Treasury probe for Rodman for sanctions violations
posted at 2:41 pm on January 24, 2014 by Ed Morrissey
What happens when a famous basketball player travels to a totalitarian prison state to sing Happy Birthday to a tyrant? He gets a lot of criticism … and attention, of course. What happens when he brings some expensive birthday gifts? Dennis Rodman might just get prison time:
On his third and most recent trip to Pyongyang this month, Rodman reportedly brought several gifts for the young Kim’s 31st birthday. They allegedly included hundreds of dollars’ worth of Irish Jameson whiskey, European crystal, an Italian suit, a fur coat, and an English Mulberry handbag for Kim’s wife, Ri Sol-ju.
But these gifts, reportedly worth more than $10,000, may not have been all. Michael Spavor, a Beijing-based consultant who facilitated and joined Rodman’s trip, tweeted a photo of Rodman apparently displaying several bottles of his own brand “Bad Ass Vodka” for Kim Jong Un and his wife.
These gifts could be more than tasteless. They could also put Rodman in legal jeopardy. They appear to be violations of United Nations Security Council Resolutions 1718, adopted in 2006, and UNSCR 2094, adopted in 2013.
Perhaps more importantly, Rodman may have violated an American law called the International Emergency Economic Powers Act (IEEPA), as implemented byExecutive Order 13551, which President Obama signed in 2010, which makes it a violation of U.S. law for any person determined by the Treasury and State Departments “to have, directly or indirectly, imported, exported, or reexported luxury goods to or into North Korea.”
This isn’t just a customs fine, either. The civil penalties, Josh Rogin explains, could be $250,000 per violation. If pursued as a criminal matter, the fine could go as high as one million dollars — and 20 years in prison. That’s an awful lot of hard time for some awful “Bad Ass Vodka,” and perhaps the most awful photo op in recent memory. And Rogin, who should be read in full, thinks that Treasury will have a good case against Rodman if it chooses to pursue it.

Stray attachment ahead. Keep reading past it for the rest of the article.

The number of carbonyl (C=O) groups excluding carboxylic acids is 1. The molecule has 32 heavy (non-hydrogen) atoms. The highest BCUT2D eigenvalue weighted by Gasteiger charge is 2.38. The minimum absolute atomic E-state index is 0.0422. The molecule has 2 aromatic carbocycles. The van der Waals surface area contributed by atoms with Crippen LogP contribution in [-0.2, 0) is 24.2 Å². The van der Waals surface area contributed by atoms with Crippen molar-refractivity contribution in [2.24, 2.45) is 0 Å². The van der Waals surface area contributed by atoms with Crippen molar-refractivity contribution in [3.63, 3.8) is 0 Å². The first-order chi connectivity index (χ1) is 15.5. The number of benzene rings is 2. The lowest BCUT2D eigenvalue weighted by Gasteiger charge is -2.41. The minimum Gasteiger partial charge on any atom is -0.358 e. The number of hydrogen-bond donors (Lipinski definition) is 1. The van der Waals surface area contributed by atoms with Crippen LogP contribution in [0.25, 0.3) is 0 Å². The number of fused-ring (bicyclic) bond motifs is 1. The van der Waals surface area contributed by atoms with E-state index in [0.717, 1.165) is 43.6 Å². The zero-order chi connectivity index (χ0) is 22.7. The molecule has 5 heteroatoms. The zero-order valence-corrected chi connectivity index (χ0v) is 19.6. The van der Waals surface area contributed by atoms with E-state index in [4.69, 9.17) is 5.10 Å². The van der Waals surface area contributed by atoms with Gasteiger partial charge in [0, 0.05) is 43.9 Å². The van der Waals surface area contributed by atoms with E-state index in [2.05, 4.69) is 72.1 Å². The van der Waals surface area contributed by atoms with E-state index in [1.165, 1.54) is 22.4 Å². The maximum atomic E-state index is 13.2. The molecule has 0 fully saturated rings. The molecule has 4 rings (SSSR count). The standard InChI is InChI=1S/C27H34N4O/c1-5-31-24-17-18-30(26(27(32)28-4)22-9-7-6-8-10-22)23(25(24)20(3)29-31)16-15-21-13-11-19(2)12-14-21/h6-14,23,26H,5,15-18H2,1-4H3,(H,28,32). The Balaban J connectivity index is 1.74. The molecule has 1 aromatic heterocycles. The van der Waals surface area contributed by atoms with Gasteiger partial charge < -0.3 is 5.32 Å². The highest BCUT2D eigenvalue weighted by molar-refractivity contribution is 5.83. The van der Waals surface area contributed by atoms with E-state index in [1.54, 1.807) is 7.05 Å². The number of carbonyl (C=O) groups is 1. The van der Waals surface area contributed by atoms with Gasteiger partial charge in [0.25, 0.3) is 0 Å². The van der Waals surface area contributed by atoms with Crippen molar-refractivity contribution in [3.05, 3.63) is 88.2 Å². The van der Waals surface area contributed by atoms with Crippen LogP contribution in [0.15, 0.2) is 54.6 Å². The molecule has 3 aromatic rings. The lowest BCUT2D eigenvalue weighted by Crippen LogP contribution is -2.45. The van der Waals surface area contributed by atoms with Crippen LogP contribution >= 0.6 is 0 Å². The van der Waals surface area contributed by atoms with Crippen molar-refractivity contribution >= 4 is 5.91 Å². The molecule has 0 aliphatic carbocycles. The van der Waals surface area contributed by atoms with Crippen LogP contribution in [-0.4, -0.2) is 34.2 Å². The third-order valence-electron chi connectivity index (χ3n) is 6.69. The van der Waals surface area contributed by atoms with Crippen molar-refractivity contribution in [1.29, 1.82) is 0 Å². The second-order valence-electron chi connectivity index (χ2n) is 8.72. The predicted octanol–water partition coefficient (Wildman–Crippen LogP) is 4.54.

Rodman won’t be able to respond immediately to the story, because he checked into rehab when he came back to the US after his visit to his good friend Kim Jong-un. His agent later said that Rodman was “embarrassed, saddened and remorseful for the anger and hurt his words have caused,” referring to when Rodman implied that American hostage Kenneth Bae — for whom Rodman publicly refused to lift a finger while in North Korea — was a criminal who deserved his detention. Expect more protestations of his embarrassment and remorse for these alleged violations of export laws and sanctions meant to keep a nuclear power from going off the rails.
However, I doubt that this will result in criminal prosecution. Civil fines will almost certainly follow if Rodman’s actions are shown to have violated the law, and they’ll probably be steep enough to keep him from offering “Bad Ass Vodka” to any more dictators in the future. I just don’t see Treasury going after Rodman with criminal charges all the way to a trial, even though they should if he broke the law, but they may use some to leverage a settlement on civil charges in the end.
How do you think Treasury should deal with Rodman, under the assumption that the charges are true and provable? Take the poll: